Dangerous Times for Arts and Culture
At the beginning of the summer two major reports came out that trumpeted the economic value of arts and culture to the UK economy.
- Every £1 of public investment sees £5 returned to the Treasury in taxes
- Total public funding for arts & culture including museums and libraries represents 0.7% of total public spend in England yet contributes £7.7 billion GVA
- Arts and Culture are leading players in “brand” and international standing: According to the GfK-Anholt Nation Brands Index Britain was the 3rd best nation in terms of having an exciting contemporary culture and has been a consistently high performer in that index32. The ‘Anholt-GfK Roper Nations Brands Index’, which ranks the global reputation of fifty countries by looking at perceptions of nations in the six areas: exports, governance, culture, people, tourism and immigration/investment, puts Britain in fourth place.
- There are strong links between cultural growth and activity and the growth of regional economies and creative industry employment. Liverpool attracted 9.7million additional visits during its time as EU Capital of Culture, generating an economic impact of £753.8 million. Since the announcement of wining UK City of Culture, Hull has had £20 million of positive media coverage resulting in a 15% increase in hotel income and a turnaround in retail. The University of Hull saw an 8% increase in students for its cultural programmes.
*Arts & Growth Report commissioned by Creative Industries Federation July 2015; Contribution of the Arts & Culture Sector to the National Economy Report – commissioned by Arts Council England July 2015. See the report here.
Recently we’ve published our own Annual Report which is necessarily upbeat and positive, broadcasting how successful we are at producing and presenting a vibrant, varied and quality offering of theatre and community arts activities to our City and Region.
We are a business in the business of being seen to be successful so that we will continue to attract customers and funders. This was also the motivation behind the major reports, with the view to persuading the Government that it makes economic sense to continue to invest public money in arts and culture.
Ironically though our success stories are coming back to bite us. These reports are designed to show that investing in arts and culture helps to boost economic growth. The flip side is that reducing yet further funding to arts and culture will have a damaging effect on economic growth.
Somehow this message is being completely misinterpreted and to dangerous effect. Despite the very big cuts already received across arts and culture, Government are intimating yet more cuts are coming, of between 25% and 40% via the Department of Culture, Media and Sport (DCMS), and also another round of cuts to Local Authority (LA) spending. The cuts to LA spending are a double whammy for arts organisations outside London who usually receive funding from their LA (For some reason London local authorities do not invest in arts and culture. Odd that).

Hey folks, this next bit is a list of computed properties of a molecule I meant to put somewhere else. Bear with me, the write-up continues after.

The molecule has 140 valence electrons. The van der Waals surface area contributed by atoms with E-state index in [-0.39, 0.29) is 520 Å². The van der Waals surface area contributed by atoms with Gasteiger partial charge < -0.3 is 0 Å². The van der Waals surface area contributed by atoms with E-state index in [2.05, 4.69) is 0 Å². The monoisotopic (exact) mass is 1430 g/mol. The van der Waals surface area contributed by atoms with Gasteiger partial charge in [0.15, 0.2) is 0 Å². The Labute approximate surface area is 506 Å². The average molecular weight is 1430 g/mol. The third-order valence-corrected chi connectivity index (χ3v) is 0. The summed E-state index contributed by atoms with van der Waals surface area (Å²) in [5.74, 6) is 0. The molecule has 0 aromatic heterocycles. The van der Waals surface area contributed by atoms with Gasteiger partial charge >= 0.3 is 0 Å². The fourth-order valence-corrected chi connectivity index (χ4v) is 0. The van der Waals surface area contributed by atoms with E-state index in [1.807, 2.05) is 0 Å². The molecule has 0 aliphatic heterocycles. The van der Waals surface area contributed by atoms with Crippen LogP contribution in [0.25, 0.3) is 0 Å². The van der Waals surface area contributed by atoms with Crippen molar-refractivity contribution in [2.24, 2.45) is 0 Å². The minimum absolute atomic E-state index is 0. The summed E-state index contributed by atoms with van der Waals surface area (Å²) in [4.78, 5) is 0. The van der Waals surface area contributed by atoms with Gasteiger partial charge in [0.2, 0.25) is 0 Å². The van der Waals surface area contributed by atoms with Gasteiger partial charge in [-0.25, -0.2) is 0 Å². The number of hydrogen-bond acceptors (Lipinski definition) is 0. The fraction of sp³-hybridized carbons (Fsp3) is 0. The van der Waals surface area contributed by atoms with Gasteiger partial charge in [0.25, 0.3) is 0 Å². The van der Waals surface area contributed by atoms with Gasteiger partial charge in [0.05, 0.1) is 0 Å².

Government clearly believe that arts and cultural organisations still have some fat to shed, and can replace funding cuts from new sources of income. Government credits us that having done it before, we can do it again. But knowing what we’ve had to do to keep going, I can safely say that it is a trick that cannot be repeated. Those of us still standing may look robust but, like that game where players remove wooden bricks from a tower while trying to leave it standing, we’re now full of holes. So at some point the removal of another brick of funding is going to undermine us sufficiently to shatter the structure.
The trouble is of course no-one believes us. The trouble is there has to be a major casualty before we are believed. The trouble is that there are other services competing for the declining pot of funding. And yet. Funding arts and culture returns more to the economy than it costs (£5 for every £1 funding) which means fund arts and culture AND create the means to fund more nurses, teachers and social workers. Conversely, when funding cuts force the collapse of an arts organisation, an entire community will be severely affected by the loss of that arts organisation. Can you imagine what it would mean for a city like Coventry (11th largest in the UK) if its only producing Theatre had to close its doors? What it would be like for the businesses here?
You can be sure that we are working our socks off to try to ensure the Belgrade is not one of the casualties, but the root cause of this impending catastrophe is how Government is setting its budget. If you care about you, your family and your friends having access to quality arts and culture in your city and region; if want your City to be a place that buzzes with entertainment and excitement and attracts businesses to the locale, please write to your MP today. Please tell him or her that arts and culture must be protected in the current Comprehensive Spending Review. That it makes economic sense to protect that funding. And more importantly, that arts and cultural organisations make a place worth living and working in.
You can find details for your local MP here.
Executive Director, Joanna Reid